Client isolation while roaming across multiple AP's (using same IP)


This is continuation of my earlier topic:

I have four AP's and one router. All of them run OpenWRT. They work fine for trusted clients, which roam freely.

I have also created additional "Guest WLAN" across my four AP's. Guest WiFi traffic is tagged as VLAN 5 which is then handled in router by specific "APGUEST" interface and routed according its own firewall rules. It too works fine except one thing: devices can ping each other as soon as they are connected to different AP's. I would like to "isolate" WiFi clients so they can only surf the Internet but not talk to each other. But they should still be able to "roam" between AP's (which have same SSID's and passwords. Preferrably with 802.11r enabled, if possible).

How do I isolate clients coming from different AP's? (ebabling "client isolation" in WiFi seems to take care of isolation within the same IP).

Should I create four different VLAN's for each AP and four Interfaces take care of it's traffic? That would probably work but I do I make sure client retains its IP across all four interfaces?

With other words, I would like client to receive IP from DHCP when connected to AP1, be able to "roam" to AP2 or AP3 while retaining that IP, all while being "isolated" from other clients, which might be connected to same or different.

Is this doable? Thanks!

Your setup is exactly what you need, except for your central router's fsettings.

Your central router can only affect traffic that it handles, so WiFi Client Isolation at each AP is an essential setting for your scenario. You have already configured that.

To isolate clients of different APs within your guest VLAN, set up your central router such that traffic within the VLAN's subnet is disallowed. That's the whole trick.

Yes, that is exactly what I would like to do. But how do I do that in practice and still retain one DHCP server/IP range for all four VLAN's?

I will have VLAN5,VLAN6,VLAN7,VLAN8. All those VLAN's must have same subnet and device that for example receives IP must be able to "roam" from VLAN5 to VLAN6 and still retain that IP.

All your APs have one (the same) SSID with one (the same) password for one (the same) VLAN. Not VLAN5 to VLAN8. Just VLAN5.

Your central router has one subnet and one DHCP server for VLAN5.

Your APs isolate clients on that SSID.

So when clients are connected to this guest SSID on different APs, the APs will send the traffic to the router. There, you can identify guest access traffic by the IP address. In your firewall rules, you prohibit traffic stemming from that subnet to destiniations in that subnet.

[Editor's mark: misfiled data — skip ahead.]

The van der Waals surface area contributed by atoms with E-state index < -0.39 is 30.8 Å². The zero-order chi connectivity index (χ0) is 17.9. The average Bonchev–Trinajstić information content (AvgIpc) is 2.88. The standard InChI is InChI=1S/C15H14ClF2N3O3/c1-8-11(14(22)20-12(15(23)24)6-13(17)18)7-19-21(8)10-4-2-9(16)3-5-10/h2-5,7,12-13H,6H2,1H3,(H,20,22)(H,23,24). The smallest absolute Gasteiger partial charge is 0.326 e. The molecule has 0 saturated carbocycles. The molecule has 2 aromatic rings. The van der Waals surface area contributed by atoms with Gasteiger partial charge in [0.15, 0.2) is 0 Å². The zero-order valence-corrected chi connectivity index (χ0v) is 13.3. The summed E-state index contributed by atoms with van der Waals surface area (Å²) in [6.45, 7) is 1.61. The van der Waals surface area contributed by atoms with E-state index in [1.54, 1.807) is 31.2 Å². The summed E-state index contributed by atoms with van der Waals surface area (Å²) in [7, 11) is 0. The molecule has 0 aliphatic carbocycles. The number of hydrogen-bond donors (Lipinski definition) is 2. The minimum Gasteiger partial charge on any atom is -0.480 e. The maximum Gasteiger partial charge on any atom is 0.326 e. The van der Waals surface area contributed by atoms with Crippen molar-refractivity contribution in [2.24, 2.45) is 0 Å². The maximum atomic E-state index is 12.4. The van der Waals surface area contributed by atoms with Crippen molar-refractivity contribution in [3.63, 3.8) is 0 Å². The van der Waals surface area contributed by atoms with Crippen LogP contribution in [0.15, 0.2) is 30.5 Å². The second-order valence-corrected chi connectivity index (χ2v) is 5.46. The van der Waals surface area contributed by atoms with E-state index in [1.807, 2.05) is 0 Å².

I have that exact same setup up and running. Handoff / roaming works like a charm. Clients on trusted SSID can talk to each other, suspicious IoT / smart home / guest devices can't.


You actually have two possibilities to isolate clients from each other on multiple access points:

A: Put every access point into it's own vlan and enable client isolation on them. You either have to live with different subnets then or use a dhcp relay instead to keep one address range for all your access points. In this case you can use iptables to prevent the clients from talking to each other as the traffic between vlans gets routed.

B: Keep one single vlan for your guest network/all access points and again enable client isolation on them. The problem here is that traffic between two clients is switched and iptables aren't helping to isolate your clients. Ebtables and a bridge can achieve that:

Perfect for this scenario would be something like "private vlans": but unfortunately it is not available on OpenWrt.

what @accelerate said

with multiple vlans:
bridge them at the central router and make a non-forwarding (star) bridge like ebtables -P FORWARD DROP (or something more specific if you also want "normal" bridges)

with a single vlan:
use ebtables to drop all traffic at the edges (AP's) but arp/dhcp to the router macaddress.

the former is easier, more generic but "wastes" more resources on transporting stuff to the center that will be dropped there.
the later is more efficient but a little harder to implement right.

@Gruntruck I think you should make clear what your central router actually is (model + firmware / operating system).

Hi, my router is a x86 two-core AES-NI Atom mini PC with two NIC's running OpenWRT 18.06. AP's are Archer C7 V2's, also running OpenWRT 18.06. There is a smart switch between AP's and router (supporting VLAN taggning).

Thank you very much for your hints. Just couple of questions:

  1. is "ebtables" a package I can install via opkg?
  2. I have heard that ebtables is somewhat hard on CPU resources. Is installing and using "ebtables" going to affect/slow down my other traffic? (I do not care if ebtables are making guest WiFi somewhat slower as long as rest of traffic is still using "default" routing).

hope you found out for yourself by now, if not:

  1. yes
  2. maybe (try it)

Built in 2.4GHz on Archer C7 is so much better than on x86 router (using mini-PCI card) that four AP's were overkill (trusted WLAN uses 5GHz only). So I decided for time being to just run guest WLAN off one AP as it covers whole house.

Otherwise, my plan was to run four unbridged VLAN's (for each AP) and let them share same DHCP (if possible). 802.11r would not work in such config but it would be rather straight forward setup that would not require (for me) unconventional ebtables.